Proceedings of the Standing Senate Committee on
Foreign Affairs

Issue 6 - Evidence

OTTAWA, Tuesday, June 18, 1996

The Standing Senate Committee on Foreign Affairs met this day at 11:00 a.m. with a parliamentary delegation from Romania.

Senator John B. Stewart (Chairman) in the Chair.


The Chairman: Honourable senators, this morning we have the great pleasure of having with us Professor Oliviu Gherman, the president of the Senate of the Parliament of Romania. He is accompanied in Canada by his wife, but here this morning he has with him four senators and various other members of his entourage.

I will begin by introducing our Canadian senators, and then I will turn to the president of the Romanian Senate and ask him to introduce those accompanying him. Our members who are present today are: Senator Bacon from the Province of Quebec, Senator Corbin from the Province of New Brunswick, Senator Ottenheimer from Newfoundland and Labrador, and Senator Bolduc from the Province of Quebec. Also with us is Mr. Serge Pelletier, our indispensable clerk. I am from Nova Scotia.

Professor Oliviu Gherman, President of the Senate of Romania: I should like to introduce my colleagues. Senator Gheorghe Secara is a member of the Party of the Romanian Unity and a professor at the Polytechnic Institute in Brasov. Senator Stefan Popa is more widely known in Romania by his literary pseudonym of Augustin Doinas. As a published poet, he is a member of the Romanian Academy. He is a member of the opposition party, the Civic Alliance Party. With us also is Senator Constantin Sava, the Secretary General of the Senate. He is President of the Council of National Salvation, the party which he also represents. Senator Aristotel Adrian C<#00E3>ncescu is a member of the Presidium of the Senate. As well as being a member of the Democratic Party, he is also a member of a group of parties which is called the Social Democratic Union Group of Parties. Madame Dumitrescu is a counsellor at the Department of Foreign Affairs of the Senate. Mr. Fricosu is my personal secretary.

I think that the best way to proceed would be for us to answer your specific questions so that you will not glean an image which I will describe to you of our country.

The Chairman: Mr. President, during the last ten years or so, our committee has been chiefly concerned with trade matters. We dealt with the trade agreement with the United States of America, we dealt with the North American Free Trade Agreement, NAFTA, as well as with the World Trade Organization Bill. We have also completed a study of the future of our economic relations with Latin America. Presently, we are working on a report on Canada's relations with Europe. I would say the main part of report will deal with trade and economic matters, but we also have been interested in security matters insofar as Canada and Europe are concerned.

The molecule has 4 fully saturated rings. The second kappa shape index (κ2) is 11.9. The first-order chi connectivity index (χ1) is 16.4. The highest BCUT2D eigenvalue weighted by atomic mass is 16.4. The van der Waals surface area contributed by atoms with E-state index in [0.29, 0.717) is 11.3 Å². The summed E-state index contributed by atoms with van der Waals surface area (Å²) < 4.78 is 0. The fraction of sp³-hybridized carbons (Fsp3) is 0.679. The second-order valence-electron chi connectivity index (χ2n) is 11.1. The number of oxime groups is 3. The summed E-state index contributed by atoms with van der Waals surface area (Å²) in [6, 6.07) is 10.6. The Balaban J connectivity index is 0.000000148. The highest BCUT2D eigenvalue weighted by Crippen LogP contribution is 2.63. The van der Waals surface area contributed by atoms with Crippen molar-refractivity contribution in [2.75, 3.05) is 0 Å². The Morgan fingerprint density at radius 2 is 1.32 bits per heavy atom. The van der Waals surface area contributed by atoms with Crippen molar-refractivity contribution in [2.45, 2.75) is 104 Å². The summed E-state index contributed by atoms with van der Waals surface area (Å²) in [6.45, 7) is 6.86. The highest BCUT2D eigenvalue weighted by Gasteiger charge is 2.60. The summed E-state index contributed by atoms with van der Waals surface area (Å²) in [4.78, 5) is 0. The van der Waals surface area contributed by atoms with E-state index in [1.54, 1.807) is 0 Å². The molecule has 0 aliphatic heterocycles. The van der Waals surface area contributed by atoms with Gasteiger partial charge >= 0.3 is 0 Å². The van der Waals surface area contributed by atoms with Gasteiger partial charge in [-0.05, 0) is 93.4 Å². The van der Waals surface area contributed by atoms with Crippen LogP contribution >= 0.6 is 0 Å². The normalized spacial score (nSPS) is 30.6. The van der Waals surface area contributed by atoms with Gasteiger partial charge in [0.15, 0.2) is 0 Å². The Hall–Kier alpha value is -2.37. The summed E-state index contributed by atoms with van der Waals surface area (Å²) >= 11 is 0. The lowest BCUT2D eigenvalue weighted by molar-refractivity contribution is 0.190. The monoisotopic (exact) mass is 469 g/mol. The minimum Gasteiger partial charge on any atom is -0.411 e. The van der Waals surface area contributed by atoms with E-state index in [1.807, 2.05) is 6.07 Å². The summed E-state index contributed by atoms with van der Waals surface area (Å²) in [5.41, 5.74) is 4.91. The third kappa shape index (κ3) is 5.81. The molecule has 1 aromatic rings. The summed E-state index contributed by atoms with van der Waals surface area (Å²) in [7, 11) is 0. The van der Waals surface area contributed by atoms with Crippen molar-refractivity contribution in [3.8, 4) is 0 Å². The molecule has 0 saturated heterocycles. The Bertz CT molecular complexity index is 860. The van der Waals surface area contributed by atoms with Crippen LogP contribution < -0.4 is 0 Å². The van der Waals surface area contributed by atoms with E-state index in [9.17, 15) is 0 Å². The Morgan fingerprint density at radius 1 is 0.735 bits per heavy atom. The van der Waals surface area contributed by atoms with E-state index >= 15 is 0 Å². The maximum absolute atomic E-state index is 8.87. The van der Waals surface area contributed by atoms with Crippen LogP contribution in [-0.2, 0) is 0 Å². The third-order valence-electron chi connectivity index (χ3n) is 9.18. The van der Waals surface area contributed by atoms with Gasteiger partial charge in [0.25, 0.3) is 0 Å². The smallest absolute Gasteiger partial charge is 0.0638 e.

I know you will have issues that you will want to raise, but let me begin by asking if it is part of the thinking in Romania that Romania should become a member of the European Union. Is that something that is in the future, either in the short-term or in the long-term?

Professor Gherman: I will try to answer to that question and, at the same time, I will propose an answer to another question, that of joining NATO. These are important issues.

As you know, on February 1 last year, Romania became an associate member of the European Union. On June 22, we presented our offer to become a full member of the European Union. At the same time we submitted the strategy for transition toward the moment when we will be received. That strategy has been elaborated on by all the political forces in Parliament and also by some scientific authorities, such as the Institute of Research for Economic Development. This proposal for a strategy has been joined in by a statement, which has been signed by all the political parties in the Parliament, expressing our will to join the European Union.

In a poll which took place in December, 92 per cent of the Romanian population expressed its will to join the European Union. What we want is the negotiation to start with no discrimination. Obviously, the final decision will be made when every country perceives that we have reached a sufficiently high standard. We must be realistic. Joining the European Union is a question of economic obligation, of economic behaviour, and of the level of democratic development in our country.

If I may use a metaphor, I see the joining of one country to the European Union like putting together two stones which are rotating at different speeds and which have a different composition. If the rotation speed is quite different and if the composition is quite different there is a real danger that the insufficiently strong stone will be destroyed. Our rotation speed must be must similar to the rotation speed of the stone representing the European Union. At the same time, the qualities of the two stones must be similar.

This is a long process. In the case of Spain and Portugal the process took eight years. However, we are already trying to adjust to the arrival of that moment. We have a Department of European Integration in our government. Our legislative court, which is responsible for future legislation, has in mind the need to coordinate our legislation with that of the legislation of the European Community. We have an explicit program in place in that regard. The subject has been discussed in both chambers of Parliament and the expression of the huge majority of the political forces was positive in this respect.